To make a story stick, find a sturdy stick and decorate it with coloured thread, ribbons or streamers. Pass the story stick around the campfire. Whoever holds the stick has a turn to speak and so adds a few sentences to the campfire story…In this way an interesting and original tale unfolds.
Make a Bonfire Picture
Tear up thin strips of orange, red and yellow tissue paper and stick onto black card to make a bonfire. Use brown paper or pipe cleaners for the wood, and put star shaped stickers or sequins in the sky.
Make Edible Sparklers
Dip chocolate fingers into warm water and then into hundreds and thousands to make your very own edible sparklers
It's got to be fire eaters, fire jugglers or any other type of outdoor street entertainers! Once the fireworks have finished and the bonfire is starting to wane, it's inside for dancing with a live band or DJ.
For adults, in keeping with the fire theme, why not also add a Fire Walk? If you're not that adventurous, and if you have the space, think about funfair stalls such as a traditional coconut shy, cork shooting, duck fishing or strength tests. A popular addition to many parties and perfect for bonfire night are Sky Lanterns
Cold nights are also a great excuse to bring out those winter warmer cocktails & liqueur coffees. Some of Manchester Fireworks favourites include a Hot Toddy
and Irish Coffee.
think about toffee apples, parkin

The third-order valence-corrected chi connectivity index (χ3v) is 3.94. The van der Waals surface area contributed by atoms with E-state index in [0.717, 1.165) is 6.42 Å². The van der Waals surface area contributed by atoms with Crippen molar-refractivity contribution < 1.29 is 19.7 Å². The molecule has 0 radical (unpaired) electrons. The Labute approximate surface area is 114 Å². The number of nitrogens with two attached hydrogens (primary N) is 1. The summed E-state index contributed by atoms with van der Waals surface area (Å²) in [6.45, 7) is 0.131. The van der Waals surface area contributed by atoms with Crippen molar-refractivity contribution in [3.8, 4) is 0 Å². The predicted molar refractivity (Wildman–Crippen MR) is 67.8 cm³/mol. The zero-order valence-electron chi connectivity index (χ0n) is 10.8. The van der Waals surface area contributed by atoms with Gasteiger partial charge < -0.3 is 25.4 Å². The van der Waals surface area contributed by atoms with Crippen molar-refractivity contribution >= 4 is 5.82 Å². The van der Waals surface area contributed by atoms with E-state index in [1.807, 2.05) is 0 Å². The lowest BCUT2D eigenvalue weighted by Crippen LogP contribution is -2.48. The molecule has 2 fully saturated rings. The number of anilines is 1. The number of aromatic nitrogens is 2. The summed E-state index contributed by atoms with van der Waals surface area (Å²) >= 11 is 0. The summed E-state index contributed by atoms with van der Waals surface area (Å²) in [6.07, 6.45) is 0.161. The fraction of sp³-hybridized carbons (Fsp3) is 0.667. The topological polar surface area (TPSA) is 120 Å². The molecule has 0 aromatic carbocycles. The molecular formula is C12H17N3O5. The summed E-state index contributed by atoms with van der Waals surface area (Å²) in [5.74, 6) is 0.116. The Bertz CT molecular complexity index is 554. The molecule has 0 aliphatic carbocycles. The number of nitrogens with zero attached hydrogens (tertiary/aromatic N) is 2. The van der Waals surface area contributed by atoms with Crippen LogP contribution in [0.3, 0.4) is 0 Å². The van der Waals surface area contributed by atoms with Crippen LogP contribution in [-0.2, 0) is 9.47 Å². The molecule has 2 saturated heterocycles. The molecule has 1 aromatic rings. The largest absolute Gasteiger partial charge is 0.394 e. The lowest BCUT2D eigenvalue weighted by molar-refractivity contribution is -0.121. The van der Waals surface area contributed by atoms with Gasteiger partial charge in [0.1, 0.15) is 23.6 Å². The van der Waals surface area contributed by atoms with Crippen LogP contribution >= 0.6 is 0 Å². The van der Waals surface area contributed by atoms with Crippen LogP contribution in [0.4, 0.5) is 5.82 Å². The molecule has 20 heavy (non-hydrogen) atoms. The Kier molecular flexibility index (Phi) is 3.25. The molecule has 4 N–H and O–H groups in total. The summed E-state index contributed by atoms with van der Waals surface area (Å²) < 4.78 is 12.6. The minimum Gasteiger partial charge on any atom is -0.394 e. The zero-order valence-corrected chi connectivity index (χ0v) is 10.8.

and treacle toffee
Top Tips for Making the Most of Bonfire Night
Whether you're DIY-ing it or going to an organised firework display
, to get the very most out of the festivities it pays to have some practical tricks up your sleeve so everyone can have a great time.
Warm clothes all round...you'll be hanging around in the cold for a while so dig out the hat, gloves and boots. Make sure everyone is dressed in snug, non-flammable clothing so cold extremities don't put a dampener on the proceedings.
Consider taking your own flasks with warming drinks to heat up cold bodies! As well as drinks pack a bag of seasonal treats - toffee apples and slabs of delicious Parkin (a traditional cake to celebrate November 5th) are yummy and easily portable.
Some children, particularly younger kids, can be put off fireworks because of the noise. If your child wants to see the fireworks but is scared of the loud bangs manchester fireworks sell a range of low noise fireworks such as fountaines
which do not make any loud noises.
Hold a post firework display get together at your home - that way you can do something more intimate a selection box
of assorted fireworks is good to get you started before you go out.
Check out our food ideas for inspiration or keep things simple and serve up hot drinks (hot chocolates for the kids and mulled wine for the adults) and hot dogs.
Clear, dry weather can never be guaranteed so pack some waterproofs just in case. And if the weather isn't conducive to hanging around outdoors, commandeer a good vantage point from a top room window and enjoy the local displays from the comfort of your own home! (or drive to a good elevated position near to a local display).
No party should be without sparklers but they must be handled with care. Make sure the kids wear gloves and supervise them at all times when they're holding sparklers. Ensure your kids understand that sparklers are not toys and shouldn't be "played" with (eg. poking each other, sticking them into faces, etc.). Ensure you have a bucket of water to put the sparklers in straight after they're finished with. They stay hot for a long while after they've gone out so should never be touched with bare hands, even when extinguished.